A young boy who loved performing and Barbra Streisand, born in Greeneville, Tennessee in 1953, and raised by his Christian grandmother. If you think you know what this story will be about, think again. Eugene Wolf was born to a young mother of the Christ Church faith and her brand‑new Catholic husband, shortly after their marriage. Within the first year of his life, his father left, never to be seen again, and he and his mother moved in with his grandparents, whom he would come to know as Mamaw and Daddy. While his mother and grandfather worked, Eugene was left home with his grandmother. Bonding through church visits, country music, and talent shows, the two became inseparable. So inseparable, in fact, that when Eugene’s mother met and married Dale, and they moved into a new house, three‑year‑old Eugene spent the whole first night away crying for his Mamaw. It broke his mother’s heart to hear him cry so much, so back in with Mamaw and Daddy he moved‑and stayed there. The ninety‑minute show “The Book of Mamaw” describes Mr. Wolf’s experiences growing up with his Mamaw, a woman who loved church, hated hippies (at first), and, above all, loved music and her grandson. Mr. Wolf describes her home full of music. She pushed him to enter talent shows, cultivating his love of performing. They attended church together, dressed up and chatting about who was‑and was not‑there. His grandparents played pranks on him while he was hypnotized by the lovely Barbra Streisand. He alternated between narrating these stories, exploring them musically, and acting them out. Each way was delightful, and filled with humor and love. Mr. Wolf was charming to listen to, both because of his wonderful Tennessee accent, and because of the way he told anecdotes, with vivid imagery and unique turns of phrase that painted a unique and clear picture of what life with Mamaw and Daddy was like. One of his funniest moments was when he described staying with his Mama and Dale for six weeks in the summer. Although he was sure that some indulgences were sinful and some were not, he “wasn’t too sure about pizza.” When singing, his voice was just as delightful. He maintained his accent, and had a delightfully unique tenor that brought life to the music he grew up with. Each time he sang, the audience seemed completely rapt. In one particular instance, his rendition of Petula Clark’s “Downtown” had the audience singing along gleefully, without so much as a nod in prompt from him. If unhesitating and unwavering audience participation in a sing‑along isn’t an indication of true enjoyment, I don’t know what is. And it truly was a joy to listen to the music this family grew up with, and watch that music, the family, and the boy evolve, side by side. When acting out his stories, Mr. Wolf switched back and forth between characters so seamlessly, and with so much specificity of gesture and tone, that it would seem like his family members‑and even his very young self‑were right there on stage with him. Perhaps, in a way, they were. When he does an impression of his Mamaw introducing him to churchgoers or customers at the restaurant where they both worked when he was a teen, or when he imitates his Daddy lighting up a secret cigarette in the car with him on his way to high school, it’s almost as if he is bringing them back to life. His performance is a lovely reminder that the people we love live on through our memories of them. “The Book of Mamaw” is a heartwarming, laugh‑inducing, tear‑jerking story of one boy’s love for his grandmother, and how that love shaped and changed his life. Eugene Wolf takes his life story, sets it to the music he grew up loving, and creates something that not only makes you laugh, smile, and feel good, but renews your faith in people and your hope for the future of society. Because at the end of the day, no matter what religion you identify with, what ideals you subscribe to, or what labels you align with, all that really matters is that you are loving, supportive, and kind to the people in your life. And in a world filled increasingly with vitriol, division and fear, that is an important reminder indeed. In the end, when Mr. Wolf wonders, “What would Mamaw think?” about his fascination with the Muslim faith while staying in Morocco, we realize we already know the answer: It doesn’t matter what she would think. No matter her opinion, she would still love her little grandson Gene. If there is one core message in Eugene Wolf’s performance, it’s that we should all try to follow the tenets of the Book of Mamaw.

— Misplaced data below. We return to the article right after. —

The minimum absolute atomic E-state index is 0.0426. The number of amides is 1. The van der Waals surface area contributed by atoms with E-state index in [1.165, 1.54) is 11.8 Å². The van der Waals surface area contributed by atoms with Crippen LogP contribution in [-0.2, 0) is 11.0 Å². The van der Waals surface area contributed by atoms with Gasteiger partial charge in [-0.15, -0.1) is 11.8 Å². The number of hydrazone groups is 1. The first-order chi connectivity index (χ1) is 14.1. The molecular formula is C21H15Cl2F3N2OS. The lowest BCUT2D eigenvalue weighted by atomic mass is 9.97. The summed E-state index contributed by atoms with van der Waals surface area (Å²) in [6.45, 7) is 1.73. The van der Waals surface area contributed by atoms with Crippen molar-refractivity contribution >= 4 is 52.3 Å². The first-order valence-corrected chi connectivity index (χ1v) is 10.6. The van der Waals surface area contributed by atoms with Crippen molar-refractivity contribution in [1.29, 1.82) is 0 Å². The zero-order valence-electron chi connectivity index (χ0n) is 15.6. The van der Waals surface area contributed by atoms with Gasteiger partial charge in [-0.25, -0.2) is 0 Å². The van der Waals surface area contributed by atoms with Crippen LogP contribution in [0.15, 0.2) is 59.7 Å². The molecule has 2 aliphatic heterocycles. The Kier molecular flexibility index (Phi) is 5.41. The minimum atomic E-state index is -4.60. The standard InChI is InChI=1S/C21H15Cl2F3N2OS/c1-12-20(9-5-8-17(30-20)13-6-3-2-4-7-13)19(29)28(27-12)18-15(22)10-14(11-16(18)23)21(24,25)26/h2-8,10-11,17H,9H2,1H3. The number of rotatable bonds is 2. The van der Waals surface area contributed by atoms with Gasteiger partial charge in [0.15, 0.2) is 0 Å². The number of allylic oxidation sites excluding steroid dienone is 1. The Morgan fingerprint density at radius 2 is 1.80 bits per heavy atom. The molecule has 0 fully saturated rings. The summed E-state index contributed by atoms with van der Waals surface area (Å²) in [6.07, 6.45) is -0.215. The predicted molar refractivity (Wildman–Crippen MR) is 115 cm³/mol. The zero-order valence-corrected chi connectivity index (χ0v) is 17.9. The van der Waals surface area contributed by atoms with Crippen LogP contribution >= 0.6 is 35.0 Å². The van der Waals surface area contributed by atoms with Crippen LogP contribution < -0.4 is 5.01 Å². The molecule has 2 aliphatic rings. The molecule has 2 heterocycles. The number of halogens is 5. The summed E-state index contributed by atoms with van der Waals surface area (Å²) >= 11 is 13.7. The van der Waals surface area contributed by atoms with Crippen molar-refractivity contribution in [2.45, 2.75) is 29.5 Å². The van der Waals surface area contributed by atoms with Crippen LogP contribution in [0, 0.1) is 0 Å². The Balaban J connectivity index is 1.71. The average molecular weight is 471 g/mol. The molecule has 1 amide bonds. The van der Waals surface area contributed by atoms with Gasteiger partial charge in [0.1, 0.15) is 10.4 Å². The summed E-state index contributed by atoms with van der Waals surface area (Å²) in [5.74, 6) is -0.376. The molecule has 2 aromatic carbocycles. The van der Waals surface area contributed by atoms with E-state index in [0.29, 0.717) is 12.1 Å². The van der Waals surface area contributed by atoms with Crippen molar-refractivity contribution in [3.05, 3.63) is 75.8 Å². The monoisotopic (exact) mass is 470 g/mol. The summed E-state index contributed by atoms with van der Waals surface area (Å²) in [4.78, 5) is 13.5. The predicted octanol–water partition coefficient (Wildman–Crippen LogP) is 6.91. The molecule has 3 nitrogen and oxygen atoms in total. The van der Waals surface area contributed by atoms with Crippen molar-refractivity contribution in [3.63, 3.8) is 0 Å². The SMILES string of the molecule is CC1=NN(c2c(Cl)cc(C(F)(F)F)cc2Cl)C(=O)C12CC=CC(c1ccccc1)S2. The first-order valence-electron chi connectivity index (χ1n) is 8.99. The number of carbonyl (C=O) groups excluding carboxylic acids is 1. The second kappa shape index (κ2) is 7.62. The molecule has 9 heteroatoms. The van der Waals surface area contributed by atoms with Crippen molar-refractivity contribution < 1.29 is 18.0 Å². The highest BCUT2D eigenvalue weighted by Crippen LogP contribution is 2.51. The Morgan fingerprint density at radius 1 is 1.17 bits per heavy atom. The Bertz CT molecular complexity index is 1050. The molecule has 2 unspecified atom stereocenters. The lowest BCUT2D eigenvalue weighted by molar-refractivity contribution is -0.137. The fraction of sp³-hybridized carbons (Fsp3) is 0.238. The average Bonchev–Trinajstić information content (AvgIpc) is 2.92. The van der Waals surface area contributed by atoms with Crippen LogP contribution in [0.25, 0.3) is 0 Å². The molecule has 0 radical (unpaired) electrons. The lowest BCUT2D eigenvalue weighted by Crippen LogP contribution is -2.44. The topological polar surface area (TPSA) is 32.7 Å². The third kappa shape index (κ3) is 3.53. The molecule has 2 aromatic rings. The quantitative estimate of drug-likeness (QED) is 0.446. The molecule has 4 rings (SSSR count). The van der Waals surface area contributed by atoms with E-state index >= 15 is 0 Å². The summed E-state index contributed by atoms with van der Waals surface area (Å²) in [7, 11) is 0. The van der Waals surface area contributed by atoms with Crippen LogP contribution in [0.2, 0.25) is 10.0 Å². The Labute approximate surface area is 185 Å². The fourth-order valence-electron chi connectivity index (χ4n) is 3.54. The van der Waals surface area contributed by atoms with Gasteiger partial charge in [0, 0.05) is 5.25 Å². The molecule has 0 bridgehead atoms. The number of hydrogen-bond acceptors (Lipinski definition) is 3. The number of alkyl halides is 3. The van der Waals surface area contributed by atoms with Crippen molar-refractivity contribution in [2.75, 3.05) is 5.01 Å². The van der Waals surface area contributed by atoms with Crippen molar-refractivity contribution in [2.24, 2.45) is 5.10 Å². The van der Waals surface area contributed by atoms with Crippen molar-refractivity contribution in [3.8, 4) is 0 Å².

“The Book of Mamaw” Performed by Eugene Wolf Directed by Susanne Boulle October 26 and 30 at 4 PM Photo by Billie Wheeler 2019 United Solo Theater Festival Theatre Row 410 West 42nd Street New York City
MELANIE WEIR is an actor, singer and writer, and a graduate of Seton Hall University’s Theatre and Creative Writing programs. She has spent the past several years trying on several new theatre hats, including directing, playwrighting, songwriting, and editing, with the tight-knit group from her college program. She has also established herself as a freelance writer, and has been published on various blogs and websites, including Business Insider.